While the gap in release dates between Melee and Brawl, then Brawl and Smash for 3DS/ Wii U, were both fairly long, lasting roughly 7 years, in terms of development time, Smash for Switch releasing in 2018 isn’t particularly egregious. Full-scale development of Smash 64 began in September of 1997, and the game released in Japan on January 21st, 1999, totaling roughly 17 months of development time. Melee’s infamously rough development cycle lasted only 13 months, while Brawl took 2 years and 3 months. It’s unclear exactly when Smash for 3DS/ Wii U development began because Sakurai submitted a project proposal April 26th, 2012, but it was likely somewhere between 28 and 30 months, around 2 years and 5 months. Sakurai said that development on Smash for 3DS/ Wii U wrapped on February 10th, 2016, and casually mentioned that he was working in a studio again in November 2016. (See the development time breakdown here) Sakurai said he was taking a short break after DLC, and knowing Sakurai, he probably wasn’t taking a break for long. If he got back to work within a month, even a September release date for Smash for Switch would put the development cycle at 2 years and 7 months, which is definitely enough time to work on a new Smash game. And that’s assumed there was no work being done concurrently on Smash for Switch and Smash for 3DS/ Wii U-- which isn’t impossible when you recall the “Smash 6” job posting from April 2014.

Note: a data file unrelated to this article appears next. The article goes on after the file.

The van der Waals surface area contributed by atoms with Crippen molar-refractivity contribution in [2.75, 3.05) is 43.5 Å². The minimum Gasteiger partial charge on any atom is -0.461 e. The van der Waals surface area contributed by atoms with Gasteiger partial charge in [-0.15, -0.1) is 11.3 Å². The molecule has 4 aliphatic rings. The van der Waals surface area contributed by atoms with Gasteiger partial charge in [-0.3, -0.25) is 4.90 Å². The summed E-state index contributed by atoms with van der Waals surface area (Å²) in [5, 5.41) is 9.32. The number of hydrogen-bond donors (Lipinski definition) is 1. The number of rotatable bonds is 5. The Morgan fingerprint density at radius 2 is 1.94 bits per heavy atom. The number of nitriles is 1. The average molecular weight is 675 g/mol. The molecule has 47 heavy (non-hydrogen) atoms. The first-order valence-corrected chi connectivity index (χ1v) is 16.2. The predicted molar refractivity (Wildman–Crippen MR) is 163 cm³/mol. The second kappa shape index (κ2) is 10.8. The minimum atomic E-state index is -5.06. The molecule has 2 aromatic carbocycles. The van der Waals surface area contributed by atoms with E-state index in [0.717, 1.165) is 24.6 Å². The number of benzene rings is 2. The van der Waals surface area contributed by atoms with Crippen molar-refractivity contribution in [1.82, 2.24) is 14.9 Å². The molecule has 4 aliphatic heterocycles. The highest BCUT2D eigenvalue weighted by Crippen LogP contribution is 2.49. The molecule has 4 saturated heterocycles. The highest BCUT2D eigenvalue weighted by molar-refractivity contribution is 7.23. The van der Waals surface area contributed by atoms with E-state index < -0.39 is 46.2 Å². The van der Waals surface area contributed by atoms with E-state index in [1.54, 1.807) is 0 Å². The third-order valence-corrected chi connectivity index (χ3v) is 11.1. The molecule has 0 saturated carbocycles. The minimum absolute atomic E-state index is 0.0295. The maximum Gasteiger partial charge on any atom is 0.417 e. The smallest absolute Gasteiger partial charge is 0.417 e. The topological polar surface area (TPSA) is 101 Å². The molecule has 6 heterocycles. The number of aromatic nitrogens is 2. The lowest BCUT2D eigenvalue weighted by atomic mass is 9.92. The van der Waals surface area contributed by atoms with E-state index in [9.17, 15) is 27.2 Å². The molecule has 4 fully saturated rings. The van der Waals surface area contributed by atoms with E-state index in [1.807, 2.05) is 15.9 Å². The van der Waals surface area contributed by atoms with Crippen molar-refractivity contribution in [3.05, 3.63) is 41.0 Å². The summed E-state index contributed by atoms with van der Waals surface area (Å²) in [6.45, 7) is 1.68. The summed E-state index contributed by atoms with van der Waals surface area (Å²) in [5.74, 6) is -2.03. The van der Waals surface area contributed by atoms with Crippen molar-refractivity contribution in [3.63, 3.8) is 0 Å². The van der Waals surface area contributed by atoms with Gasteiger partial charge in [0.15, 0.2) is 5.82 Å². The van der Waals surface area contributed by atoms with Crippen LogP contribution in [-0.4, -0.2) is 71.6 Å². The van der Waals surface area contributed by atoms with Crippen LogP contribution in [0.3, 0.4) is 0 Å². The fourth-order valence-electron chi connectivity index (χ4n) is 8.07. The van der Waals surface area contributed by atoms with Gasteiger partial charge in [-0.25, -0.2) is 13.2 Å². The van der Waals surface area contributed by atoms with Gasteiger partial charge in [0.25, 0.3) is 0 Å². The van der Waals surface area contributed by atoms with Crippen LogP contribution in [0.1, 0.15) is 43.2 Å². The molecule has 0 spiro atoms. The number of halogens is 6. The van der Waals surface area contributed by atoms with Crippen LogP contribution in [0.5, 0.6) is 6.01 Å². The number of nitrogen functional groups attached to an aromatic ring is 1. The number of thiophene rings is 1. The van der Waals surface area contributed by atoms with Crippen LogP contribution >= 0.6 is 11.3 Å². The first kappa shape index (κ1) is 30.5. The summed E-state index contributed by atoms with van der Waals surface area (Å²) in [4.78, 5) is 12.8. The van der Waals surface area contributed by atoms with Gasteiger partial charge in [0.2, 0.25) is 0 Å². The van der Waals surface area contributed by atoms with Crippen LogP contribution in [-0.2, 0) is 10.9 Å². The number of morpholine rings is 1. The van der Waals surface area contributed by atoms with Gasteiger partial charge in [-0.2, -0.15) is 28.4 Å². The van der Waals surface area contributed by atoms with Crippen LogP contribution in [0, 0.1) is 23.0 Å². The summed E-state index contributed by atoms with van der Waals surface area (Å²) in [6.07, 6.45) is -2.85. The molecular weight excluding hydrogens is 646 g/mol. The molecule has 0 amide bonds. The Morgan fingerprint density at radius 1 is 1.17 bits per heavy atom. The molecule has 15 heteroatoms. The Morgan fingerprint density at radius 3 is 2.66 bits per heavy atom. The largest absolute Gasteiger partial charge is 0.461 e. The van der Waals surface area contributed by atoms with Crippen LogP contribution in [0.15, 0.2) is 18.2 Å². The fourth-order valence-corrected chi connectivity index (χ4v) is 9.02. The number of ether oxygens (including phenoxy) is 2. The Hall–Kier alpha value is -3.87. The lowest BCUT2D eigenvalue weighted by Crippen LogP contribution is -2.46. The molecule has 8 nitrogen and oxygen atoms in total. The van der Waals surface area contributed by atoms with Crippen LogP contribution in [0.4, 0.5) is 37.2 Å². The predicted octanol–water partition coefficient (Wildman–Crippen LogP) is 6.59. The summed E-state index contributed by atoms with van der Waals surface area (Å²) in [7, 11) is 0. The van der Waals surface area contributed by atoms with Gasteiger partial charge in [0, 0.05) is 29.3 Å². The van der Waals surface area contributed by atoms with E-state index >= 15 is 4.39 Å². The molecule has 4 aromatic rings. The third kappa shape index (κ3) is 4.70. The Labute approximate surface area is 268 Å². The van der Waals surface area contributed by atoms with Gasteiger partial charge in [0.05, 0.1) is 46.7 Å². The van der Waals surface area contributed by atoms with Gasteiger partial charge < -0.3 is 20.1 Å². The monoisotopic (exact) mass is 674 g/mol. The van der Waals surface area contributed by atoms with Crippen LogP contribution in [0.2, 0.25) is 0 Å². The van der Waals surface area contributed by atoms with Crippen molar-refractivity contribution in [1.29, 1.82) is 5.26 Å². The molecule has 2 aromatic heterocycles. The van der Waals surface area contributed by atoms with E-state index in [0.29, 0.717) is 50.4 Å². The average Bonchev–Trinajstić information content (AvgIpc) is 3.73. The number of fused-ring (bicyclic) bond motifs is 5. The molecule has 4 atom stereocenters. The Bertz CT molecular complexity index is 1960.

The logo and Melee.